# How to find the Green's Functions for time-dependent inhomogeneous Klein-Gordon equation?

I'm trying to find the Green's functions for time-dependent inhomogeneous Klein-Gordon equation which is : \begin{align*}‎‎ \left[ -‎ ‎\nabla ‎^2 + ‎‎‎‎\frac{1}{c^2} ‎‎\dfrac{\partial ^2}{\partial t^2} +‎ ‎‎‎\kappa ‎^2 ‎‎\right] ‎‎\psi(‎{‎\mathbf{r},t )}‎ = ‎‎‎‎\rho‎(‎\mathbf{r},t‎)‎ \end{align*}

It has been mentioned in the question that I can find the Green's functions : \begin{align*}‎ ‎‎&G_R(‎\mathbf{r} , t , ‎\mathbf{r'} , t') = ‎\dfrac{c}{8 \pi ^2 ‎\mathbf{R} i }‎\dfrac{d}{d‎\mathbf{R}} ‎\int_{- ‎\infty‎}^{+‎\infty‎} ‎‎\dfrac{e^{ i ‎\frac{R}{c} ‎‎\sqrt{q^2 - k^2 c^2}‎‎}}{‎\sqrt{q^2 - k^2 c^2}‎} ‎e^{ - iq (t - t')} ‎dq‎ \\‎ &G_A(‎\mathbf{r} , t , ‎\mathbf{r'} , t') = ‎-\dfrac{c}{8 \pi ^2 ‎\mathbf{R} i }‎\dfrac{d}{d‎\mathbf{R}} ‎\int_{- ‎\infty‎}^{+‎\infty‎} ‎‎\dfrac{e^{- i ‎\frac{R}{c} ‎‎\sqrt{q^2 - k^2 c^2}‎‎}}{‎\sqrt{q^2 - k^2 c^2}‎} ‎e^{ - iq (t - t')} ‎dq‎ \end{align*}‎ using the fourier transform, but when I use the fourier transform I don't gain the proper answer. The fourier transform which I use is the one which is generally given as : ‎\begin{align*}‎ ‎f(r) = ‎\dfrac{1}{‎\sqrt{2 \pi}‎} ‎\int_{- \infty}^{\infty} ‎e^{ik.r}‎\hat{f}‎(k) ‎dk ‎‎ \end{align*} but from this transform I cannot find $G_A$ and $G_R$.

Is there another transform which I should use to find the Green's functions?

Edit The Green's function which I wind up with is : ‎\begin{align*}‎‎ G_A(‎\mathbf{r} , t , ‎\mathbf{r'} , t')‎ = ‎‎‎‎\dfrac{1}{(2\pi)^4} ‎\int ‎d^3\mathbf{k} ‎dk' ‎‎\frac{1}{k^2} ‎e^{i\mathbf{k}.(‎\mathbf{r} - ‎\mathbf{r'}‎‎)}e^{ik'(t-t')}‎ \end{align*} which is not even similar to the answer given here!

• At a first glance the advanced and retarded functions look roughly correct. What is the result of your computation? And perhaps showing work may allow us to pinpoint where the problem is. Jun 21, 2012 at 9:00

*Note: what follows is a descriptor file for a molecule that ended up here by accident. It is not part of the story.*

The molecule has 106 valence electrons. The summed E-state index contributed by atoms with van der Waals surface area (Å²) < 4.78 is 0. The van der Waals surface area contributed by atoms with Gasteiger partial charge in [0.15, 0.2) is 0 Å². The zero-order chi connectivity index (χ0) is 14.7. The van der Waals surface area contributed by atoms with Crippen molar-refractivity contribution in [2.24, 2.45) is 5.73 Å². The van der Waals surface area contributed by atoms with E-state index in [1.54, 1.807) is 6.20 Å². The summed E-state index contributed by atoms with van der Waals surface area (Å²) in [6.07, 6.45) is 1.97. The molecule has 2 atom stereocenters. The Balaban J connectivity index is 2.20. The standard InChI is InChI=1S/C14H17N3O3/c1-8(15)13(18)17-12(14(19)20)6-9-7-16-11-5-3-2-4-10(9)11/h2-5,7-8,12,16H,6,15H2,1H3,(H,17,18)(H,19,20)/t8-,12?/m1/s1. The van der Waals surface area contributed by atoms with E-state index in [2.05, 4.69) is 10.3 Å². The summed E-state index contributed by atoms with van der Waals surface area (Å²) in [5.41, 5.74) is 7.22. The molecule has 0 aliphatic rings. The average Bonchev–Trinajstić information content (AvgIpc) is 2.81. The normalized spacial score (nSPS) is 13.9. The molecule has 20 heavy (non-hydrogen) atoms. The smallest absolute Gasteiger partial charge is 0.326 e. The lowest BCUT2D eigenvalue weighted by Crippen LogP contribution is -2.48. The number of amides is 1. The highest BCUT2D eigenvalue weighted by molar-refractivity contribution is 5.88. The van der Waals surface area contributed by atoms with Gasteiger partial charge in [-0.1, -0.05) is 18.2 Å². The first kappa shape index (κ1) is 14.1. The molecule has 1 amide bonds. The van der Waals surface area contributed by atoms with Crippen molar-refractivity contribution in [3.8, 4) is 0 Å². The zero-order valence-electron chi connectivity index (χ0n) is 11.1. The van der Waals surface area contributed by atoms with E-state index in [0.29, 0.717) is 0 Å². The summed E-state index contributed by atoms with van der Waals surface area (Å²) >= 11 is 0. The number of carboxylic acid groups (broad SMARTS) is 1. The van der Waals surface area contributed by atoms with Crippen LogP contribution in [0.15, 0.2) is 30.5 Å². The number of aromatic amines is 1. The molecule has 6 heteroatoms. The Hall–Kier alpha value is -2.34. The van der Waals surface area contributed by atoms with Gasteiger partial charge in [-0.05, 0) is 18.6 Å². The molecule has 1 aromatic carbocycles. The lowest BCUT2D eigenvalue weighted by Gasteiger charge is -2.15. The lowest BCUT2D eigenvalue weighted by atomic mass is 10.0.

• I added my final answer to the question Jun 21, 2012 at 16:11
• what you wrote down has no dependence on the mass $\kappa$, so it definitely not right. I think what you are missing is that after you take the Fourier transform in space-time, you should try to solve the equation $$( |\mathbf{k}|^2 -\frac{\tau^2}{c^2} + \kappa^2)\hat\psi(\mathbf{k},\tau) = 0$$ It looks to me that you just forgot that the mass term should be factored in. Also: be careful with your $\kappa$ and $k$! They are two different letters! Jun 22, 2012 at 9:18

I'll try to point out things I'm seem that are not fine.

• You are making confusion between $k$ and $\kappa$.
• There is no problem with your convention for fourier transform. It's only a little unconventional in this kind of problem (based on the books I used)
• You have to integrate! Note that the integral you found has $d^3{\bf k} dk'$ you must solve it. The common path is to integrate first $k'$, then put the integral in spherical coordinates and solve for the angles. By the end solve the radial integral.

Have you tried first to solve the $\kappa=0$ case? If no, you should do that.

I'll not reproduce here what's said in some books, instead I'll let you with some sources:

• I think the better reference is Hassani book on Mathematical Physics (Sec. 22.4.4), things are clearer there. The problem is that he doesn't solve the $\kappa \neq 0$ case.
• Another great reference (and which solves your problem) is Eleftherios Economou's book Green's Function on Quantum Mechanics Sec.2.2 (Look page 31, eq 2.63 for your specific case).
• Other references are Bogoliubov Shirkov &15 (which is canonical but a little bit confusing, in my opinion) and
• Morse Feshbach Chap 7.
• really useful. Tnx May 13, 2014 at 4:04